Will COVID-19 trigger a remote sales tax in Florida?
Florida has no income tax or remote sales tax, so it relies heavily on sales tax collected by in-state businesses. With many of these shuttered or making only a fraction of their normal sales due to the new coronavirus (COVID-19), the Sunshine State is looking to collect significantly less sales tax revenue than normal.
That means “Florida's budget is going to get really bad, really fast,” according to Scott Peterson, vice president of U.S. Tax Policy and Global Relations at Avalara and former executive director of the Streamlined Sales Tax Governing Board. “They put all their eggs in one basket.”
Florida’s general revenue collections for the 2019–2020 fiscal year were slated to be just over $34 billion, with more than $26 billion coming from sales tax collections. Yet those numbers were calculated during a different reality, when people moved freely across state and international borders and Disney World, NASCAR, and vacation rentals were open for business.
Sales tax collections could plummet
The full impact of COVID-19 on Florida’s sales tax collections isn’t yet known, but it’s likely to be big for two reasons:
- Tourists are being encouraged to stay home
- Floridians don’t pay sales tax on many online sales
In 2018, tourists generated $5.7 billion in state and local sales tax revenue for Florida, plus $982 million in local hotel tax. While many people sheltering in place in their own states are undoubtedly eager to travel to Florida, it’s not clear when they’ll return and start spending. Some will stay away due to health concerns; some won’t come until beaches and theme parks officially reopen; and those who’ve lost their jobs may not come at all.
Meanwhile, as in other states, stay-at-home orders are forcing Floridians to shop online more than ever. Taxes from online sales contribute to the sales tax base in most states but often go untaxed in Florida, where remote retailers aren’t required to register and collect sales tax.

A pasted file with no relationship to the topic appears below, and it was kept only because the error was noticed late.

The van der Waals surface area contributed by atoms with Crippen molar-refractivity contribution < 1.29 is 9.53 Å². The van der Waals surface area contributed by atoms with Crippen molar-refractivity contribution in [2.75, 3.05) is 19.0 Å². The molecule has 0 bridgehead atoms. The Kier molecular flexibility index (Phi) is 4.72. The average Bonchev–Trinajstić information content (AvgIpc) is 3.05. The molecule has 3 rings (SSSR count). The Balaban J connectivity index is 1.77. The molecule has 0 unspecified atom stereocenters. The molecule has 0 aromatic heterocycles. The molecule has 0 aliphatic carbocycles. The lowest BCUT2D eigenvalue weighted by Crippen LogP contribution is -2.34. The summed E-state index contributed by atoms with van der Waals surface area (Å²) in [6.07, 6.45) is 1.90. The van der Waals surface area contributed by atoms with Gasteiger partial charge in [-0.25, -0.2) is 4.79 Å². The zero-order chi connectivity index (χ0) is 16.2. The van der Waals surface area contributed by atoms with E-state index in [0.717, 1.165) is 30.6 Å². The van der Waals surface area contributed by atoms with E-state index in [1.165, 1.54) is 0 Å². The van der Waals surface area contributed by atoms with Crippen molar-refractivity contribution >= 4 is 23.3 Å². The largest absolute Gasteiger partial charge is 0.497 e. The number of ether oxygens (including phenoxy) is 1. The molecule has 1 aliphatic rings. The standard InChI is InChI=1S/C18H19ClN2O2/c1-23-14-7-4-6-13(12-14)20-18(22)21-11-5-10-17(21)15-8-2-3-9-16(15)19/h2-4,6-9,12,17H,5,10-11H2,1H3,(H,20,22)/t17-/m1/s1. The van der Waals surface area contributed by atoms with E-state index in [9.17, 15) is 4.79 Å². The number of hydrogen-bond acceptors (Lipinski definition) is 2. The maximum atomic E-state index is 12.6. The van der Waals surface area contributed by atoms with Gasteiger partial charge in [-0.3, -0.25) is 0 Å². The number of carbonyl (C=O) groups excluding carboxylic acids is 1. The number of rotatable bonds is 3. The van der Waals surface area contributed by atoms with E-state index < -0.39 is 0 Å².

Florida is a reminder of the way things used to be. For decades, states could only require a business to register and collect and remit sales taxes if the business had a physical presence in the state. That changed when the Supreme Court of the United States overruled the physical presence rule in South Dakota v. Wayfair, Inc. (June 21, 2018).
The Wayfair decision allows states to require remote businesses with sales in the state to collect and remit sales tax. Basing a sales tax collection obligation solely on sales activity is known as economic nexus.
All but two of the 45 states with a statewide sales tax have adopted economic nexus and now tax remote sales, as have Washington, D.C. and some local governments in Alaska. Florida and Missouri are the two holdouts.
The Florida Legislature considered an economic nexus measure (Senate Bill 126) during its 2020 session, but the bill was withdrawn from consideration and indefinitely postponed shortly before the Legislature adjourned on March 19. Taxing remote sales would generate an estimated $700 million annually for the Sunshine State.
Another bill that could have increased sales tax collections also died. House Bill 159 would have required marketplace facilitators (e.g., Amazon, eBay) doing a certain amount of business in the state to collect and remit sales tax on behalf of their third-party sellers. According to a fiscal analysis for SB 126 and HB 159, Florida missed out on more than $8.5 million in in state sales tax revenue in 2019 because of “escaped” or untaxed marketplace sales”.
Of course, Floridians are supposed to remit use tax whenever retailers don’t collect sales tax on taxable items. Florida use tax applies to untaxed online or mail-order purchases and goods purchased in other countries or states for use in Florida. But consumer use tax compliance is famously low in Florida, as in other states. That’s one reason states fought to win the right to tax remote sales and have the retailer act as tax collector for them.
The COVID-19 pandemic has caused a drop in retail sales nationwide according to the U.S. Census Bureau. Moody’s Investors Service predicts sales tax collections will remain low for the remainder of the year. Whether this dismal news will inspire Florida lawmakers to change their attitudes toward economic nexus remains to be seen.
It may be enough to get an economic nexus law passed in Missouri, where lawmakers are just returning to their seats after a pandemic-induced hiatus. Senate Bill 529 may soon be up for debate. Read more about the measure here.
Worried your business may have economic nexus in one or more states? Take this free sales tax risk assessment to learn where your business is most at risk.
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